Ah, 'tis then I love to wander,
Wander idly and alone,
Listening to the solemn music
Of sweet nature's undertone;
Wrapt in thoughts I cannot utter,
Dreams my tongue cannot express,
Dreams that match the autumn's sadness
In their longing tenderness."

Mortimer Crane Brown, 'Autumn Dreams'

Friday, 24 October 2008

The Thirteenth Fairy

Sleeping Beauty by Sir Edward Burne-Jones
(died 1898) from the 'Briar Rose' series
The story of Sleeping Beauty "La belle au Bois dormant" The Beauty asleep in the woods. First published by Charles Perrault in 1697.

This story has always fascinated me - there are many versions so I have decided to use the one from my memory of childhood stories: Once upon a time .........

There was a king and queen who, overjoyed at the birth a long awaited baby daughter, held a feast to celebrate the baby's christening. They invited twelve good fairies to the banquet but forgot to invite the oldest thirteenth fairy. The thirteenth fairy arrived as an uninvited guest and burst in on the banquet in great agitation and anger at being overlooked; for she had once been the wisest and fairest of all. Eleven of the fairies had already bestowed their gifts to the baby girl - beauty, grace, wisdom, sweetness of nature - when the thirteenth fairy cast her malevolent spell, that at the age of fifteen the princess would prick her figure on a poisoned spindle and die. The twelfth fairy had not yet given her gift and though did not have the power to undo this dreadful prophecy she changed it so the baby princess would not die but sleep behind a forest of briars for a 100 years until she was woken by the kiss of a prince.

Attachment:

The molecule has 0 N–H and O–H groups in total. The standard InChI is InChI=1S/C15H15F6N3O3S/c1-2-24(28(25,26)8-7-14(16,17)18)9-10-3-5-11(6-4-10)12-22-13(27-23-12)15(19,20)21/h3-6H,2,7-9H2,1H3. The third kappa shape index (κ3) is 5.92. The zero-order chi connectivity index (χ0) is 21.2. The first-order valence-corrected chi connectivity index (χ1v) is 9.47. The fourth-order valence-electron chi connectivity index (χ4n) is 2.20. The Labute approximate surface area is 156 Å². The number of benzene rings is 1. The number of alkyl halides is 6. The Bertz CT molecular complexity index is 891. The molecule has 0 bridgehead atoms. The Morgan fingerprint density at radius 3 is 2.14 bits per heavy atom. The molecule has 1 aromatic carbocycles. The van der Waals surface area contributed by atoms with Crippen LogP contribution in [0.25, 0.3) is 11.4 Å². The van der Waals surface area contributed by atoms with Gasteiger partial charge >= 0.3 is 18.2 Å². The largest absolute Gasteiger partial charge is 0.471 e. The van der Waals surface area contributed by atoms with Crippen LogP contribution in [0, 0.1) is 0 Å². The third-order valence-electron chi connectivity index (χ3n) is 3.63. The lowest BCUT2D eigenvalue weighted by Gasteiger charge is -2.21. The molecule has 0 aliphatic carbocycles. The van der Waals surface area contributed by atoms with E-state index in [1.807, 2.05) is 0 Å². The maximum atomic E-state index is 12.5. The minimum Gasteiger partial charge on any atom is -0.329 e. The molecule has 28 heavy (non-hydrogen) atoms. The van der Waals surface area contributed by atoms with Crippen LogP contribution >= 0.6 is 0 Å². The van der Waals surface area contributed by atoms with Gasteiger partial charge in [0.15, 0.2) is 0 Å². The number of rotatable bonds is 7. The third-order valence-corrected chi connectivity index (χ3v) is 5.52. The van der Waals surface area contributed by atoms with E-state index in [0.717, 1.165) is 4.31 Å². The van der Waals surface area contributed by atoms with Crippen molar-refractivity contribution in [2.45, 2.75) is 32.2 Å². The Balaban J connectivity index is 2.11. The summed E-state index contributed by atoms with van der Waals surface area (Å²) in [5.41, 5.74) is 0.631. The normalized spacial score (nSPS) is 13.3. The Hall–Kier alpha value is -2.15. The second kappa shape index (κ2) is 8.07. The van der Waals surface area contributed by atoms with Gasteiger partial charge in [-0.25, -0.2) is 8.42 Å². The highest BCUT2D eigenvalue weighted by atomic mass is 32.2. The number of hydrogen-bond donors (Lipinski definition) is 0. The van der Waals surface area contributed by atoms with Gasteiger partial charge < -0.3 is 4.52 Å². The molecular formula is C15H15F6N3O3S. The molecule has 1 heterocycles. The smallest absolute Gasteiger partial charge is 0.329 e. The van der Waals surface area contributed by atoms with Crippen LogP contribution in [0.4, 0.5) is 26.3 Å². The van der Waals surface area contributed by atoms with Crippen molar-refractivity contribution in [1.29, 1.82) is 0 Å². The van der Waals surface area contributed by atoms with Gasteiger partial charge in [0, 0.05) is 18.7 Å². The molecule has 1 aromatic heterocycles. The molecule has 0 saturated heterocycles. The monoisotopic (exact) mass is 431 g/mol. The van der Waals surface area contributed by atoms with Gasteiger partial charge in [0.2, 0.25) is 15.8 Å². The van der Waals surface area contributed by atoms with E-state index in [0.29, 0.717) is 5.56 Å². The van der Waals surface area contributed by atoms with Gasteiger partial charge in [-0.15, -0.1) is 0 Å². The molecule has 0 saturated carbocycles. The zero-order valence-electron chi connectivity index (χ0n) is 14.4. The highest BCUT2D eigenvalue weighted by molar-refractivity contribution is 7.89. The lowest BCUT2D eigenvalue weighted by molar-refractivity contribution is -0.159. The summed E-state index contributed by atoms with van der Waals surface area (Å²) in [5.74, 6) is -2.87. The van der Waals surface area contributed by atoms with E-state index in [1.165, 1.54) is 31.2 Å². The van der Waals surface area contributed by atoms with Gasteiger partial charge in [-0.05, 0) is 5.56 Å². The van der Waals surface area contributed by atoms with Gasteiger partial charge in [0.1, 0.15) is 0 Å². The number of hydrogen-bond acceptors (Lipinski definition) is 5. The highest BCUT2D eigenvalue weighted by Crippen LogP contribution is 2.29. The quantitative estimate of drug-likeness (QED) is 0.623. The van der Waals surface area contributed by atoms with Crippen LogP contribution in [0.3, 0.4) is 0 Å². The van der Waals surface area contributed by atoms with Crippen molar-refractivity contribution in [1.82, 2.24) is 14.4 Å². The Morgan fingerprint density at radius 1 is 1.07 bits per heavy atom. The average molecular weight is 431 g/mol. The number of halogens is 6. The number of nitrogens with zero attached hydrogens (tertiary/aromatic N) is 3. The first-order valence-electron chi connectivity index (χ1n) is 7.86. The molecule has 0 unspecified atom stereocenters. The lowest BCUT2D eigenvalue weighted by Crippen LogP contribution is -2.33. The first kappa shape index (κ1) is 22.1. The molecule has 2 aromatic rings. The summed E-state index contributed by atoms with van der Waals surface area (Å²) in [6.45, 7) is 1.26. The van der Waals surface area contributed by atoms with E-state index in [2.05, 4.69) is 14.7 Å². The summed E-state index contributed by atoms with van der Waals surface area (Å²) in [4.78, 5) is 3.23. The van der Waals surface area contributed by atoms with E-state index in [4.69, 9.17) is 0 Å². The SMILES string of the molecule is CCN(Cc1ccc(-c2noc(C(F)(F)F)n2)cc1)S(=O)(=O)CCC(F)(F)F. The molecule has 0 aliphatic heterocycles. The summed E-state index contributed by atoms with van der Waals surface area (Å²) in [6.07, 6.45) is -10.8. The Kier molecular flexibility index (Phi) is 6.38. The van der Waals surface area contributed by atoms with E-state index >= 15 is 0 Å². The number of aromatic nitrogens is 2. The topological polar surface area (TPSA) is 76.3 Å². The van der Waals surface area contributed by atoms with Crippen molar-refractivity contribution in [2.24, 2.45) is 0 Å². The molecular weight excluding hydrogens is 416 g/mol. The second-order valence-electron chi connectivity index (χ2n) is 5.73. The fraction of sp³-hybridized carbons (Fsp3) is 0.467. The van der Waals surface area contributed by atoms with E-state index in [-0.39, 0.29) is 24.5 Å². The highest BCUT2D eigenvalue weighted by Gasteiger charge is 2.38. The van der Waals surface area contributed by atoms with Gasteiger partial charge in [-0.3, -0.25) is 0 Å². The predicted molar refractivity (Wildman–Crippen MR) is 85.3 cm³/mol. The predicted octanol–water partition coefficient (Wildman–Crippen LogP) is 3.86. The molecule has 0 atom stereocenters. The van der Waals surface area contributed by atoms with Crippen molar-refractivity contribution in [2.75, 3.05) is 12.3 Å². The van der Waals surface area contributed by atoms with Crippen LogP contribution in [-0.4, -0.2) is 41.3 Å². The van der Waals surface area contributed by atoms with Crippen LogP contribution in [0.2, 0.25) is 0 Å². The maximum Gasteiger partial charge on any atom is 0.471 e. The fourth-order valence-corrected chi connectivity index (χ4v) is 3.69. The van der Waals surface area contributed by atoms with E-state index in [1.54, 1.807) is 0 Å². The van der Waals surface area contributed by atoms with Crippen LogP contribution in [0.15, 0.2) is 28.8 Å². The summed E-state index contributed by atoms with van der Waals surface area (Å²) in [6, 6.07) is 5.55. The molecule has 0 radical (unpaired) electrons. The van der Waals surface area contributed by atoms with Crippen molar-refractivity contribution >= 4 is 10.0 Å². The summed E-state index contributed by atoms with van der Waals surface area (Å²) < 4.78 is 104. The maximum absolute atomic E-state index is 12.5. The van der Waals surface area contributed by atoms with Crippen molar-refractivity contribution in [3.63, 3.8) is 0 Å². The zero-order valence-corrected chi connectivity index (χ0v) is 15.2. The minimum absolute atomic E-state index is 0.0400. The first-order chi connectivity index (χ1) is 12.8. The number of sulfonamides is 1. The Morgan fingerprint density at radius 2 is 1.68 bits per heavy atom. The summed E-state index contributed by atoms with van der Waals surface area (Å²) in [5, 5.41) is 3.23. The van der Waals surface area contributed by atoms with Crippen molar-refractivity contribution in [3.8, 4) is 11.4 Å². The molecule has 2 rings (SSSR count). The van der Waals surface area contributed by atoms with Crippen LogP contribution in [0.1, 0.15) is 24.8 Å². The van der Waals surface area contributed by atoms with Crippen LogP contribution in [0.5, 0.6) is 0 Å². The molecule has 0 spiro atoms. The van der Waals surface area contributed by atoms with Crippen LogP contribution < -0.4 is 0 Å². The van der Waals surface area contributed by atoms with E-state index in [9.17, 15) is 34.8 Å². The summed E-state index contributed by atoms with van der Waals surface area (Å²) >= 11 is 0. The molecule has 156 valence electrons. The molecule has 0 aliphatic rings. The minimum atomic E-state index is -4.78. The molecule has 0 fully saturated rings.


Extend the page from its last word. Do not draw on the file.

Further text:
I'm not really intrigued by the prince's kiss - far more interesting is where the idea of the wicked thirteenth fairy came from and why 13 is considered unlucky. Is it a metaphor for the thirteenth ogham (or lunar) month which is represented by the magical elder tree and is symbolic of the dying of the old year? This would of course also be symbolic of the old pagan ways that preceded the coming of Christianity. To this day wiccans meet in covens of thirteen. Superstition has always been used as a weapon against old wisdoms.
The ancient Egyptians considered 13 to bring good luck. They believed there were 12 steps on the ladder of eternal life. To take the 13th step meant going through death into immortality or everlasting life.